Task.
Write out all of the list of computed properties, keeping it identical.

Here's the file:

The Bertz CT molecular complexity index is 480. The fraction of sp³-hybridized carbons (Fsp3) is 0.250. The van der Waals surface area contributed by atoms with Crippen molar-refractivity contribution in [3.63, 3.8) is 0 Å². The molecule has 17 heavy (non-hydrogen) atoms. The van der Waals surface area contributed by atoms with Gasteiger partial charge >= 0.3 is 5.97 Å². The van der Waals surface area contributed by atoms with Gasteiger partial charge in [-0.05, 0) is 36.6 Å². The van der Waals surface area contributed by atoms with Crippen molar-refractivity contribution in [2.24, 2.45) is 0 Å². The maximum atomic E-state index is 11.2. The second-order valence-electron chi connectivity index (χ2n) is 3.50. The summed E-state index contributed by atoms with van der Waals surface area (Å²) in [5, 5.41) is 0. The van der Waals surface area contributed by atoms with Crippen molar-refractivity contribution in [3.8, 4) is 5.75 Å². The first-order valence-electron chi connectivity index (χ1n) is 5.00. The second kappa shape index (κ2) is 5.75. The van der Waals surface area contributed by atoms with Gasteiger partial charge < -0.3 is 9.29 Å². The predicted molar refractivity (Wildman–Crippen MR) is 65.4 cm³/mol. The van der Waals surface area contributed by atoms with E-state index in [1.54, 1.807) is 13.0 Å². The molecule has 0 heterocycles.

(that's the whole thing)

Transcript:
The Bertz CT molecular complexity index is 480. The fraction of sp³-hybridized carbons (Fsp3) is 0.250. The van der Waals surface area contributed by atoms with Crippen molar-refractivity contribution in [3.63, 3.8) is 0 Å². The molecule has 17 heavy (non-hydrogen) atoms. The van der Waals surface area contributed by atoms with Gasteiger partial charge >= 0.3 is 5.97 Å². The van der Waals surface area contributed by atoms with Gasteiger partial charge in [-0.05, 0) is 36.6 Å². The van der Waals surface area contributed by atoms with Crippen molar-refractivity contribution in [2.24, 2.45) is 0 Å². The maximum atomic E-state index is 11.2. The second-order valence-electron chi connectivity index (χ2n) is 3.50. The summed E-state index contributed by atoms with van der Waals surface area (Å²) in [5, 5.41) is 0. The van der Waals surface area contributed by atoms with Crippen molar-refractivity contribution in [3.8, 4) is 5.75 Å². The first-order valence-electron chi connectivity index (χ1n) is 5.00. The second kappa shape index (κ2) is 5.75. The van der Waals surface area contributed by atoms with Gasteiger partial charge < -0.3 is 9.29 Å². The predicted molar refractivity (Wildman–Crippen MR) is 65.4 cm³/mol. The van der Waals surface area contributed by atoms with E-state index in [1.54, 1.807) is 13.0 Å². The molecule has 0 heterocycles.